Senior Analytical Chemist at Albemarle Corporation

PhD: Chemistry,University of Virginia (2013, Columbus Lab)
BS: Chemistry, University of Pittsburgh (2007)
Dan worked with Dr. David Pratt on rotationally resolved electronic spectroscopy and Dr. Megan Spence on solid state NMR of lipid bilayer systems.

Dan’s research aims to determine the binding mechanism of opacity associated (Opa) proteins located in the membrane of Neisseria bacteria. These proteins bind to human host receptors, CEACAM and heparin sulfate proteoglycan, and induce phagocytosis of the bacteria. He will be using various nuclear magnetic resonance (NMR) experiments and isotope labeling techniques to calculate a three dimension structure of OpaI reconstituted in detergent micelles. From there he will map out the interaction between CEACAM1 and Opa.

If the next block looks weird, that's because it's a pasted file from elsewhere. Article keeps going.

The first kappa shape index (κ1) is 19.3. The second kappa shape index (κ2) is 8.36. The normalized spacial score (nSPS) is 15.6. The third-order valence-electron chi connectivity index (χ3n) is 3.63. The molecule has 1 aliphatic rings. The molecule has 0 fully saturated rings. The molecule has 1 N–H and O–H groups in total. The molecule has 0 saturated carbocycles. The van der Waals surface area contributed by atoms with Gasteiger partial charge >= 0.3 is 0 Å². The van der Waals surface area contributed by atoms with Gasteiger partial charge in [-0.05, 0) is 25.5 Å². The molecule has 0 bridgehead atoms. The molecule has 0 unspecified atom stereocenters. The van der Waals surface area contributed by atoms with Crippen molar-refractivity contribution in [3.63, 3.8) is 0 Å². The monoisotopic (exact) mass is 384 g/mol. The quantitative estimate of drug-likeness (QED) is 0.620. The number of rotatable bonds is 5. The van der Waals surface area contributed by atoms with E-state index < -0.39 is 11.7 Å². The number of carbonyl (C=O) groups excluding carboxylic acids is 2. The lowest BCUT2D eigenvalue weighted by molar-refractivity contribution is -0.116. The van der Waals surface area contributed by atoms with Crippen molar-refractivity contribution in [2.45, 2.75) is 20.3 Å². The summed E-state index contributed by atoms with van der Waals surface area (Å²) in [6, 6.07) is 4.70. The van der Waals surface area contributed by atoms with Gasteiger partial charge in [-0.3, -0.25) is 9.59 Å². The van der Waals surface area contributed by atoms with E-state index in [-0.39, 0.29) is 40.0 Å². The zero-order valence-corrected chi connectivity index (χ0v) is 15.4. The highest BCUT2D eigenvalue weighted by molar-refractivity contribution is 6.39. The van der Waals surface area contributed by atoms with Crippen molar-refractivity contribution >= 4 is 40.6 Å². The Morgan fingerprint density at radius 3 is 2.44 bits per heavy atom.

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Ryan Lo

Postdoctoral Scientist at Wolfe Laboratories, Inc.

BA: Chemistry, Franklin and Marshall College (2009)
Ryan worked with Dr. Rick Moog on determining the Kamlet-Taft solvent parameters for various micellar environments.

Ryan studied Opa proteins in different environments and investigated the dynamics of helical membrane proteins in micelles using EPR and NMR.

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Ryan Oliver

Postdoctoral Research Associate in Biological Small-Angle Scattering of the Neutron Sciences Directorate at Oak Ridge National Laboratories

MS: Chemistry, University of N. Carolina at Charlotte (2010)
BS: Chemistry, University of N. Carolina at Chapel Hill (2005)
Ryan worked with Dr. Joanna Krueger at UNC-Charlotte studying structures of protein complexes in solution using small-angle x-ray and neutron scattering.